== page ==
Late April Fly Fishing On The Gunpowder

Great Flows On the Gunpowder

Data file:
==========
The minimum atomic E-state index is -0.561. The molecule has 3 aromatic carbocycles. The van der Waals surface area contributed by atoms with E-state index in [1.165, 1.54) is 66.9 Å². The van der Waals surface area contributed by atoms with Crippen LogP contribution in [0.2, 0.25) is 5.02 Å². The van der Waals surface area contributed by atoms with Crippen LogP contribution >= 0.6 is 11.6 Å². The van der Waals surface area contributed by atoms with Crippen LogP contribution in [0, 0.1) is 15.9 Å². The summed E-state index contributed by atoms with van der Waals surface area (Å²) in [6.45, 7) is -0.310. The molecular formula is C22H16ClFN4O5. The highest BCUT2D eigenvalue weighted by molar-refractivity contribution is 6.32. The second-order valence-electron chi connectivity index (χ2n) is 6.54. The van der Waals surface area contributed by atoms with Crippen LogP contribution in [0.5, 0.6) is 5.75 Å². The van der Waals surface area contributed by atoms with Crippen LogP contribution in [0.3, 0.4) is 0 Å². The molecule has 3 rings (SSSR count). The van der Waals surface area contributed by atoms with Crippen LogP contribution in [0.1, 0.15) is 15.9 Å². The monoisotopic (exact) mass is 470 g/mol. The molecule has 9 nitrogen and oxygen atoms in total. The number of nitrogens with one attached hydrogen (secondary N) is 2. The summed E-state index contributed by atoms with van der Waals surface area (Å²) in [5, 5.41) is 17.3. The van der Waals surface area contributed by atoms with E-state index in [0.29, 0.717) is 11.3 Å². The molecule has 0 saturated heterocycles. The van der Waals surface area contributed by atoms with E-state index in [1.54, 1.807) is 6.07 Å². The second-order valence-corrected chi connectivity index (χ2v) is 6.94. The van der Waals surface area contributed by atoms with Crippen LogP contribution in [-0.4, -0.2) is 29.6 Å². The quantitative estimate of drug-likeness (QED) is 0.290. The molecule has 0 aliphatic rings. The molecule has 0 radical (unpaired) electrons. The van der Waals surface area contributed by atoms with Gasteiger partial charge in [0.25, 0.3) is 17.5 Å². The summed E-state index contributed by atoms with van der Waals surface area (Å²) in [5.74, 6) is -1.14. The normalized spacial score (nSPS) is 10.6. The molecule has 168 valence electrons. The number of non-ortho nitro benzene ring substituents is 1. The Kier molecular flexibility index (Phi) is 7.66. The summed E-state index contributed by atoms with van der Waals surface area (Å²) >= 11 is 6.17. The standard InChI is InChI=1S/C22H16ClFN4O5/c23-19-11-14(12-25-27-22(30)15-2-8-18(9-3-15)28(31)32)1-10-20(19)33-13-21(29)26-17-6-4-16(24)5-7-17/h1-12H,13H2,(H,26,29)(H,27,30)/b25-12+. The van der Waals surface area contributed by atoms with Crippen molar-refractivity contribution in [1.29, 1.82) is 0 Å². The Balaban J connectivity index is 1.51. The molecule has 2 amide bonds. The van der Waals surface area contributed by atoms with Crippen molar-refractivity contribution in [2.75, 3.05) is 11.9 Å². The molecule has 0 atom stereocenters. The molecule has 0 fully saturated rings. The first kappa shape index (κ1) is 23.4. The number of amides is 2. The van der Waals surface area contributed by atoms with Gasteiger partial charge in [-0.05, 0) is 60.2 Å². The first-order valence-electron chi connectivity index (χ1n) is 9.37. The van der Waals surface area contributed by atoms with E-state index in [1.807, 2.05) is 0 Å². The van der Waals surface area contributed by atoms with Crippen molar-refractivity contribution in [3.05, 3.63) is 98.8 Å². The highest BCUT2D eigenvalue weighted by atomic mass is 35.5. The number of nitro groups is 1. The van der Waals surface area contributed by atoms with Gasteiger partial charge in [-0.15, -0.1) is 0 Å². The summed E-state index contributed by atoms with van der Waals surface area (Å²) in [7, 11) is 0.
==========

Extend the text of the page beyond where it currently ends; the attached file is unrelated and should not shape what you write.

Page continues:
Heavy rain the past few weeks has kept the Gunpowder at higher flows, but fishable compared to other rivers in the Mid Atlantic. Last week anglers from Pennsylvania, New York, Delaware, Virginia, West Virginia, and New Jersey journeyed to the Gunpowder, since many rivers in those states were blown out. In a “spillover Spring” the frequent rain storms will raise flows on the Gunpowder, but the river remains clear. The higher water last week was producing results for anglers using big streamers, but I could only get chases from a few bruisers I’ve been targeting. This week flows leveled out at 137 CFs, and water temps have risen to 60 degrees. The hot air temperatures and warm spillover have certainly raised water temps, and jumpstarted numerous hatches. A variety of mayflies can be seen hatching on the river during the day, and returning to the water at dusk. Hendricksons, quill gordons, march browns, and the occasional sulphur can be seen through late afternoon. The numbers may vary from a few bugs to a few dozen over a couple of hours. Many anglers reported that the trout were taking dries readily, even though there were only a few dozen bugs hatching. The afternoon emergence is prime time to search with dries, but for steady risers the action is at dusk. Stay late to catch the mayflies returning to the water, which may not happen until after 7:15 pm. The window may be brief, but the fish are often very aggressive. I fished the river yesterday, and spotted a half dozen sulphur duns fly off the water at 5 pm. The majority of mayflies I saw were hendricksons, and I caught ten in my hat, which was about a quarter of the duns I saw fly by me. When the duns flitted on the water too long before take off, the trout were hitting them. Nymphing or swinging wets is still a very effective way to catch fish. I spent some time turning over rocks, and found a lot of smaller mayfly nymphs in a size 16-20. The body color on these nymphs ranges from light tan to black. I also found larger size 14-16 nymphs, in addition to lots of caddis worms. The caddis worms ranged in color from a cream color to a chartreuse green. The trout were really hammering the caddis worm pattern I was using despite all the mayfly nymphs on the rocks. A few caddis were hatching alongside small craneflies and midges. Now that there are numerous insects hatching, the trout may be keying into certain insects at different times of the day. In this video post I turn over some rocks, film some mayflies, and release some feisty Gunpowder browns.